We Are The New Martians.

by Daniel Russ on March 28, 2013

Mariner 4 flyby photo 1965

 

Mariner 4 flyby photo 1965

 

No heavenly body in our solar system has entranced us like the Red Planet Mars. From the time that Giavanni Schiaparelli saw canals on Mars through his primitive telescope, to today, we are drawn ineluctably to the romance of this place. That said, here are some interesting statistics on the number of attempts to reach her.

 

There have been 50 launches since October 10th, 1960, in an attempt to fly by Mars, orbit it, or land on it, or drive around on the surface; or land on Phobos, one of its natural satellites. These launches have come from Russia, The United States, China, Japan, and the ESA.

 

Phoenix Lander

 

Phoenix Lander

 

The first attempts were simply flybys where the satellite races by the planet close enough to photograph it and sends the signal back for confirmation. Then there were attempts to put objects on the planet surface and send back photographic and signal proof of the landing. And there have been attempts to put roving laboratories on the surface just to perform scientific experimentation. In all there have been 11 flyby missions, and 5 were successful. There have been 22 orbiters 9 successfully entered Martian orbit. There were 10 lander missions and only three successfully settled. Of the 7 rover missions 4 were successful. One ESA mission was to bring material back from Phobos, and it failed.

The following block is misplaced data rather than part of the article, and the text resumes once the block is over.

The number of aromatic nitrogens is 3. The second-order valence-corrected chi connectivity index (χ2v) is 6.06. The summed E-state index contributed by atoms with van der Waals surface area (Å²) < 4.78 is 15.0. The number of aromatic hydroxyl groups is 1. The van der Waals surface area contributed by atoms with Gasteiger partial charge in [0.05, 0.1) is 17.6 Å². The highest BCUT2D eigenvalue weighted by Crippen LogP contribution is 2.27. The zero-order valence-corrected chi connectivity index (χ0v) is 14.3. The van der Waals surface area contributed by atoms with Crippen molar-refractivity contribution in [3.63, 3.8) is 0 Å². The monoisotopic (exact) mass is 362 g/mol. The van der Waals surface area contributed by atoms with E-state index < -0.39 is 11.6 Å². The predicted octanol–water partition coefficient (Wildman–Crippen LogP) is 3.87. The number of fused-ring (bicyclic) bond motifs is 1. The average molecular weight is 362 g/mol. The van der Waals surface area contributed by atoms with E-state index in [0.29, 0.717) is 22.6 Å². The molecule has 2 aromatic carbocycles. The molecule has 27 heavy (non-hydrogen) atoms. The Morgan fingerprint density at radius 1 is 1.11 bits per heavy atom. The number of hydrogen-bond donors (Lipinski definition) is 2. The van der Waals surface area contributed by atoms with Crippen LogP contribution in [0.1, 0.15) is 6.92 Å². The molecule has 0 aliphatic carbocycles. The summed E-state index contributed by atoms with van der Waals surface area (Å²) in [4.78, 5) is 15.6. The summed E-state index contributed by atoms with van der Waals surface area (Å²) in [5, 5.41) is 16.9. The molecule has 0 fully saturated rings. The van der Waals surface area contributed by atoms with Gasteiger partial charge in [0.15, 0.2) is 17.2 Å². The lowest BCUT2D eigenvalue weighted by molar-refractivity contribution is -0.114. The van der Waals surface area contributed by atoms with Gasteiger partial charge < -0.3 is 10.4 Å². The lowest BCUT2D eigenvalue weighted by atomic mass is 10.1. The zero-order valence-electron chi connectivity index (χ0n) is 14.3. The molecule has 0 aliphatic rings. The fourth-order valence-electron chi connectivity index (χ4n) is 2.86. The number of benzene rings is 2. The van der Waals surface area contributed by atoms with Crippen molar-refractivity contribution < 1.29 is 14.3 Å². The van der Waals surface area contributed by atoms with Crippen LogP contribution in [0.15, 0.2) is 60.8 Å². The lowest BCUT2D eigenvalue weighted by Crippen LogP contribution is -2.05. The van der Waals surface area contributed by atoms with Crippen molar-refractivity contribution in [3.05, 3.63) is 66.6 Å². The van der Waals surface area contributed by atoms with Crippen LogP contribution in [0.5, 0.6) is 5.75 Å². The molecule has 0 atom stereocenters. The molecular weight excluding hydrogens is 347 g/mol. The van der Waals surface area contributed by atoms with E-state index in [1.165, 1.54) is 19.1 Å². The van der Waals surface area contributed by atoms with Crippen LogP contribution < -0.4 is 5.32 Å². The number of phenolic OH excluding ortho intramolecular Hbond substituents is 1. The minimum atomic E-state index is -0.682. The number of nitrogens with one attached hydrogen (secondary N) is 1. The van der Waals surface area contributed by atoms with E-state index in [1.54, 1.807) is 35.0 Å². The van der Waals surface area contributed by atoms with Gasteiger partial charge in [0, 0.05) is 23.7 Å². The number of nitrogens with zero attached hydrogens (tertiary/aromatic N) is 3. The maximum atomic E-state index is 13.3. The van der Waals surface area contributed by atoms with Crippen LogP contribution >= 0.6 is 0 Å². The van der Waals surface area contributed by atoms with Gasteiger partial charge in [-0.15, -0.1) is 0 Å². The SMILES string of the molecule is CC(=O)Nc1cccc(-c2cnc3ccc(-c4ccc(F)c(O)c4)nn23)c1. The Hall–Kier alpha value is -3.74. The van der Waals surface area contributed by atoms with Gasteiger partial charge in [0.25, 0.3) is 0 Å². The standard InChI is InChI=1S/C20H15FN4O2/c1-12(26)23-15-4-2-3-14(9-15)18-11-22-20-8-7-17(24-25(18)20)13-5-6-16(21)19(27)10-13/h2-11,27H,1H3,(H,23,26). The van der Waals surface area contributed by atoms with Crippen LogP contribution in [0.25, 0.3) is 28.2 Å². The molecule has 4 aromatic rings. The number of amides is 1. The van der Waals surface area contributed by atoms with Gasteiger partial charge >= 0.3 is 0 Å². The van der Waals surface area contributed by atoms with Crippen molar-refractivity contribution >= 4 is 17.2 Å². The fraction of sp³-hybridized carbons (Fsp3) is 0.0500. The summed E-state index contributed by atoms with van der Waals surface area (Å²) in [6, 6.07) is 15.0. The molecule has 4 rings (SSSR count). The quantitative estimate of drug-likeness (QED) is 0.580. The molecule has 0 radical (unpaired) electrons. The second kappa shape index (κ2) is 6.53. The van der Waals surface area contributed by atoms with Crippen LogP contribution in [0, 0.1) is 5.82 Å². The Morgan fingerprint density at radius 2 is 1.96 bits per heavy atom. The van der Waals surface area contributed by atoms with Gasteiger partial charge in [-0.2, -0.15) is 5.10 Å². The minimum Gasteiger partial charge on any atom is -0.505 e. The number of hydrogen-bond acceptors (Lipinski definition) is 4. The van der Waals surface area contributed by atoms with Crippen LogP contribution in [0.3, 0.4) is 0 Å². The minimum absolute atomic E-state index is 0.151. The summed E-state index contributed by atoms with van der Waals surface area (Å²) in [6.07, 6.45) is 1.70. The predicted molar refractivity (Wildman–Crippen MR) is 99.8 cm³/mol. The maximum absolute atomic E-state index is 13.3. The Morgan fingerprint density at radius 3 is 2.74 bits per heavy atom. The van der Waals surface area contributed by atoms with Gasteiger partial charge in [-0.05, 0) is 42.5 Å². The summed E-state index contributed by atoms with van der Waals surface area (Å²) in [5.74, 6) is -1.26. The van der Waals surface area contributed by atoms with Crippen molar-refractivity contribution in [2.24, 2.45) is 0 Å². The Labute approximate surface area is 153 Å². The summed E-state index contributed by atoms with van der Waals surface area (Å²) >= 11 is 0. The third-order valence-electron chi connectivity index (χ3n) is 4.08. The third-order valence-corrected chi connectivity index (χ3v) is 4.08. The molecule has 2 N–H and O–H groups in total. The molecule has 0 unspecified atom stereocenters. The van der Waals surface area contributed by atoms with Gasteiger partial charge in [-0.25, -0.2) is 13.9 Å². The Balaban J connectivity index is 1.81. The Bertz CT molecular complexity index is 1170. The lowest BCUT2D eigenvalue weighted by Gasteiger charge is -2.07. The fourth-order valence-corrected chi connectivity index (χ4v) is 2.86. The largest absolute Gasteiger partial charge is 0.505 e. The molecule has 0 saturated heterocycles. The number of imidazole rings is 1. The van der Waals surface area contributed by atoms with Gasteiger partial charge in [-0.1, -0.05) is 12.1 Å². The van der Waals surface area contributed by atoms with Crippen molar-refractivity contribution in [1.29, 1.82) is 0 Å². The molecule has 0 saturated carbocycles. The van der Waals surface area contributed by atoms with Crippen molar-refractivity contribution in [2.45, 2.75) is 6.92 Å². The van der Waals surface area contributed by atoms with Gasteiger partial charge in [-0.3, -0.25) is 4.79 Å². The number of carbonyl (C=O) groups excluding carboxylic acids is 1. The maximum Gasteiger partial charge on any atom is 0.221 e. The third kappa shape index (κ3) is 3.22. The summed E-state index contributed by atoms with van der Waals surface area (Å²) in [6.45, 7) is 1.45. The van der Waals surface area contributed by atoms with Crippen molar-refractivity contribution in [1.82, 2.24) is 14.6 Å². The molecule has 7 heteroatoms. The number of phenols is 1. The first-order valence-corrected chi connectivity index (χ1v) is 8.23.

Viking Lander Photos 1975

 

Viking Lander Photos 1975

 

Currently, there are 4 derelict satellites orbiting Mars. The Viking Orbiter, Phobos 2, Mariner 9 and the Mars Observer. There are 3 operating artificial satellites: The Mars Reconnaissance Orbiter, The Mars Express and the 2001 Mars Odyssey. There are 17 man made machines on the surface of Mars. The first was the Soviet Mars 2 that crashed on the surface on November 21st, 1971. The latest is the Curiosity Rover, launched on November 26th 2011 and landed on August 6th, 2012. It is a smashing success, a lab about the size of a Volkswagen that is performing very complex atmospheric, geological and biological tests in a mobile robot laboratory.

 

The Viking 1 and Viking 2 were Orbiter/Lander paired machines: a lander to take photos, to test the soil and send back data; and a cartographic orbiter. Both worked very well.

 

It’s interesting to note that the Opportunity and Free Spirit Rovers both lived long past their life cycles. Spirit was caught in a sand trap and went silent from a solar panel occluded by sand.  You think YOU have an interesting  job. Well, you don’t drive  laboratory on another planet.

 

 

Curiosity Rover Self Portrait

 

Curiosity Rover Self Portrait

Source: Wiki, NASA

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